Tag: Big Green Egg

The Kamado Style Grill

For centuries, people have cooked in clay vessels.  Evidence of clay cooking vessels have been found all over the world.  From the tandoor cooker in India to the mushikamodo in Japan, it’s believed that these are the precursors to today’s kamado style cooker.

Kamados became popular in the US after World War II.  Today, there are a number of companies making kamado style cookers using ceramic and refractory materials in their construction.  Big Green EggKamadoCalifornia KamadoPrimoGrill Dome all make a kamado style cooker.

There are many advantages to this style of cooker:

  • Temperature Control – once the ceramic material comes up to temp, it retains the heat for hours and doesn’t require a large fire to maintain that temp.
  • Low Fuel Consumption – as stated above, since the ceramic is radiating retained heat, only a small fire is needed for low temperature smoking.
  • Moisture – this style of cooker does not require a pan for water or other liquids.  The ceramic retains the moisture in the cooking chamber and produces moist & flavorful results
  • Grill or Smoke –  Of course you can cook indirect on lots of grills, but few afford you the ability to smoke or grill equally well.

Of course there are some drawbacks to any product, and the kamado style cooker is no exception. 

  • Capacity – Although you can add additional cooking grates higher into the dome, there’s no getting around the fact that capacity can be an issue if you often cook for large groups.
  • Portability – These things are heavy.  As such, they’re not great for tailgating, camping etc.

As I mentioned in a previous post, my current setup for BBQ is a large Big Green Egg.  Personally, I find that the advantages to a ceramic cooker grossly outweigh the disadvantages.  Having said that, I do find myself wondering what my next cooker will be.  I think I’ll always have a BGE, but I could see adding something to my arsenal for larger cooks.  A Stumps maybe….or an FEC-100?  Stay tuned!



Braddog’s Journey

Growing up in the southern half of the US, I’ve always loved good BBQ.  Now BBQ in the south has lots of variations (we’ll cover that in a later post), but I grew up with a taste for Memphis style BBQ.  For the uninitiated, Memphis style BBQ is slow smoked with a dry rub.  BBQ Sauce is strictly a condiment and pulled pork sandwiches are served with a sweet slaw.

 But I digress.  My uncle was the family BBQ’er and he became a pretty fair hand at smoking turkey, beef etc.  But I don’t think he ever pulled off really good pork butt.  It was after I got married that I decided to try my hand at BBQ.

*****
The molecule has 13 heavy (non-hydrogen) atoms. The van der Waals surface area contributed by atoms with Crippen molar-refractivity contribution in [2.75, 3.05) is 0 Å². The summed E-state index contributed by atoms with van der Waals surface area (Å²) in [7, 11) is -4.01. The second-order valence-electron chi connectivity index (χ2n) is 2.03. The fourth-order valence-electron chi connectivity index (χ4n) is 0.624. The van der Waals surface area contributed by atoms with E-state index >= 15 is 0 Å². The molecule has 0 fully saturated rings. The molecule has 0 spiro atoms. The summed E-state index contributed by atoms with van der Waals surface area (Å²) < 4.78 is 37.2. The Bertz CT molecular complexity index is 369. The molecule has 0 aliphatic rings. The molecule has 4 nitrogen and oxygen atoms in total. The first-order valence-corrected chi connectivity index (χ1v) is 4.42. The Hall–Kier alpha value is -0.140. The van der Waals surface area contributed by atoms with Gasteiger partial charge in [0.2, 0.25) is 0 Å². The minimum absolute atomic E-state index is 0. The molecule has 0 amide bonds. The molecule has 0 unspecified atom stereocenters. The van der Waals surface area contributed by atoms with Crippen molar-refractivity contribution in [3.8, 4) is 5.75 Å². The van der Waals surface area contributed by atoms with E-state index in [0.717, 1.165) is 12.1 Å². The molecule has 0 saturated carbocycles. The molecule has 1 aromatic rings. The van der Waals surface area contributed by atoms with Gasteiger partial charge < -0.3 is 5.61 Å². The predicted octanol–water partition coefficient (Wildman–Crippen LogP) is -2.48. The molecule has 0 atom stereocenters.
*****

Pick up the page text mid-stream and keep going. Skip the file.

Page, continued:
I started, like a lot of people do, with a Brinkmann bullet-type, water smoker.  I tried both the charcoal & electric varieties.  I turned out some decent chicken, but really good pork butt & ribs eluded me.  I decided that I must need a better cooker, so I moved up to an off-set New Braunfels. This was an impressive looking unit compared to the bullet smoker and much more involved.  I could make the entire neighborhood crave BBQ with the smell of hickory smoke, but still good pork butt & ribs eluded me.  In fact, I sold the pit and gave up the quest for a couple of years.

About 5 years ago, I decided that I would try to do pulled pork for the family reunion.  My dad had a brand new gas smoker that he’d never used and offered it up for my use.  I had spent my BBQ exile reading a lot of information on the internet about BBQ and knew that I probably hadn’t approached the elusive pork butt & ribs the right way.  So when presented with this opportunity, I was prepared.  In fact, that day was a defining moment for my BBQ career.  When I put a huge tray of pulled pork on that buffet table and saw the reaction of my extended family, I was hooked.

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That year, my bride presented me with a gas smoker of my own and we enjoyed some really nice BBQ over the next couple of summers.  But with my interest growing, I couldn’t enjoy this hobby in the winter using the cooker that I had due to the winter weather we have in the mid-west.  It was about this time that a co-worker introduced me to the Japanese Kamado style cooker.  Cold weather, rain, wind, none of these were a problem with the ceramic cookers.  After 6 months of yearning for a ceramic cooker, I acquired my large Big Green Egg.  This is what I cook on today and it affords me year round enjoyment of my favorite past time and favorite food.        

The journey has been a lot of fun.  Like many folks, I’ve always got my eye on my next cooker. When I know what the next destination is on my BBQ journey, you’ll be the first to know.Cheers,